Are there specific ways that you feel like your beliefs shape your work?
Yes, it is the foundation of my work. When I talk to people, I don’t say, “I’m a Christian artist,” but I definitely want them to have experienced grace after looking at my art. That’s my goal. One of the things I love about art is that it allows me to connect with people and meet their hearts.


Artists often create platforms on the web to get their art out there. Do you feel a burden as a believer and an artist to communicate truth through your various platforms?
I’m up to about 830 followers on Instagram, which could be a little or a lot to some people, but that’s 830 people that read and see what I’m doing. That’s 830 people who God has given me the ability to speak to, so it becomes much more important that what I say is filled with truth.


At the same time, a platform on social media can be fleeting. So I’ve learned to do what I feel called to and be a good steward. And if that is in line with what God has for me, it will flourish. I don’t need to put that weight on myself. I’m learning not to carry it, and it’s been a relief.  

Responding in thankfulness versus comparison helps to dismantle envy.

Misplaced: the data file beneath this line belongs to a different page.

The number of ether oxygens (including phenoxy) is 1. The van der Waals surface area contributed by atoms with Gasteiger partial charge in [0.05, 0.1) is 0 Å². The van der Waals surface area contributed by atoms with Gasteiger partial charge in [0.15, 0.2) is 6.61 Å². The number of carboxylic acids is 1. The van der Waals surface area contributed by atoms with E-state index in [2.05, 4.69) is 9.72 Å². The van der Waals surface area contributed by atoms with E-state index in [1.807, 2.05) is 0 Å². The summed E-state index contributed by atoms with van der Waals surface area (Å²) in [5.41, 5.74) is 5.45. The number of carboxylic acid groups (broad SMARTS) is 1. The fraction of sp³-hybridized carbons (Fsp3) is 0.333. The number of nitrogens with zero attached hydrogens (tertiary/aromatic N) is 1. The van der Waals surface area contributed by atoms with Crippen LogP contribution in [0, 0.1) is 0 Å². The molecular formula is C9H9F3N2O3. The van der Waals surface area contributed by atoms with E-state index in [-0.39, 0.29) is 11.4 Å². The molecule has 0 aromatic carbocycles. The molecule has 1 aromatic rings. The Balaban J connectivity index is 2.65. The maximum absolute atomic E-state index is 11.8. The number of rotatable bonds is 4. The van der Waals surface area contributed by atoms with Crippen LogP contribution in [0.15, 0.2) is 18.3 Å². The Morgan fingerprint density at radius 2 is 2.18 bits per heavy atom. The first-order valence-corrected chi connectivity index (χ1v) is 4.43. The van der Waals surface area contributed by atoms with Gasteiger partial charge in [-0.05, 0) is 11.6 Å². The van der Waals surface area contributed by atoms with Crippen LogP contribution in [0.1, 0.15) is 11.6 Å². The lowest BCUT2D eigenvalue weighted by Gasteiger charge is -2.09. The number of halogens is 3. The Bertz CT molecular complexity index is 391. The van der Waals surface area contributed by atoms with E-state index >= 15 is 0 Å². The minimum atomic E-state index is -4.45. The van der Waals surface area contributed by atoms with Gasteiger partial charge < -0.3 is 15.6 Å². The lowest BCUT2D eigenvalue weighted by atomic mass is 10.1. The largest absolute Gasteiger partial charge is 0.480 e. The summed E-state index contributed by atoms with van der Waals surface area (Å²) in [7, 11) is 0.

How do you deal with comparison?
When I’m working on my website, I’ll go look at other artists' sites to see what they do, and often find myself thinking, “Their work is so much better than anything I could do.” I want to maintain a respect for them and learn from them, but it’s hard not to play that comparison game. Sometimes the best thing I can do, if they’re willing, is reach out and ask questions and even receive encouragement from them. Reaching out to the artist and letting them know you love their work helps them to become a real person to you. It lets you appreciate them and their work for what it is. Responding in thankfulness versus comparison helps to dismantle envy.

What advice or suggestion do you have for other artists or entrepreneurs just starting out?
If any artist or entrepreneur has the ability to be in a co-working space, even just occasionally, I think they should, just for the connections they’ll make and the encouragement they’ll receive and the community that will gather around them. Working at the Mill Street House with other creatives and entrepreneurs has been a huge encouragement to me. This is probably the most encouraged I’ve felt in community and pushed forward. Working here has made my business stronger.


If someone was interested in doing the fellowship, would you recommend it?
I think it would be good for anyone starting their own business. It’s hard to transition from having a boss who gives you tasks to work on to being your own boss and figuring that out yourself and deciding what the end goal is. I came into the fellowship thinking, “They’ll give me things to work on for the church.” But that’s not how it worked. In the end that was great because I realized I would have to sustain this on my own after the fellowship ended, and now I have to figure out how to do that.

To learn more about Mandy’s work, visit her website. To learn about and apply for the Art and Business as Mission Fellowships, visit the page on our website.